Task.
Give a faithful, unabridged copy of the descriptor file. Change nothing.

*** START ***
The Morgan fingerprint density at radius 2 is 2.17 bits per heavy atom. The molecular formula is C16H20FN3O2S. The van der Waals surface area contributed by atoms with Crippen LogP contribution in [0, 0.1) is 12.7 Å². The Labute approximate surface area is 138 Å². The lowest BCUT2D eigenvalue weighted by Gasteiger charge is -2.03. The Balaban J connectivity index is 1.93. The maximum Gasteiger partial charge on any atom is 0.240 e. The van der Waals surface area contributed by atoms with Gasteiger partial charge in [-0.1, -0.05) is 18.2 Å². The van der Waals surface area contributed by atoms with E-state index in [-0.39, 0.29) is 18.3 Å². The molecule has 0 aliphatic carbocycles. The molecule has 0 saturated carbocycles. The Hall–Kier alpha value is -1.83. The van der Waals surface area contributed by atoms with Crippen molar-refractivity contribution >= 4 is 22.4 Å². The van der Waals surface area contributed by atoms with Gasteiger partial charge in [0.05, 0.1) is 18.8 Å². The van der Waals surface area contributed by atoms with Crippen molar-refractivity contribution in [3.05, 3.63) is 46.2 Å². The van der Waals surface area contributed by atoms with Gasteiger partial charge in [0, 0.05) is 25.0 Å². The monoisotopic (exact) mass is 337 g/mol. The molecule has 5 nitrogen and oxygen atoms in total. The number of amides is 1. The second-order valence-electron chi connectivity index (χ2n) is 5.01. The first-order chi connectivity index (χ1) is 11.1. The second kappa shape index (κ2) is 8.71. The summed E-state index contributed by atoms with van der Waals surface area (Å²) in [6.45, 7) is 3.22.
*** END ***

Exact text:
The Morgan fingerprint density at radius 2 is 2.17 bits per heavy atom. The molecular formula is C16H20FN3O2S. The van der Waals surface area contributed by atoms with Crippen LogP contribution in [0, 0.1) is 12.7 Å². The Labute approximate surface area is 138 Å². The lowest BCUT2D eigenvalue weighted by Gasteiger charge is -2.03. The Balaban J connectivity index is 1.93. The maximum Gasteiger partial charge on any atom is 0.240 e. The van der Waals surface area contributed by atoms with Gasteiger partial charge in [-0.1, -0.05) is 18.2 Å². The van der Waals surface area contributed by atoms with E-state index in [-0.39, 0.29) is 18.3 Å². The molecule has 0 aliphatic carbocycles. The molecule has 0 saturated carbocycles. The Hall–Kier alpha value is -1.83. The van der Waals surface area contributed by atoms with Crippen molar-refractivity contribution >= 4 is 22.4 Å². The van der Waals surface area contributed by atoms with Gasteiger partial charge in [0.05, 0.1) is 18.8 Å². The van der Waals surface area contributed by atoms with Crippen molar-refractivity contribution in [3.05, 3.63) is 46.2 Å². The van der Waals surface area contributed by atoms with Gasteiger partial charge in [0, 0.05) is 25.0 Å². The monoisotopic (exact) mass is 337 g/mol. The molecule has 5 nitrogen and oxygen atoms in total. The number of amides is 1. The second-order valence-electron chi connectivity index (χ2n) is 5.01. The first-order chi connectivity index (χ1) is 11.1. The second kappa shape index (κ2) is 8.71. The summed E-state index contributed by atoms with van der Waals surface area (Å²) in [6.45, 7) is 3.22.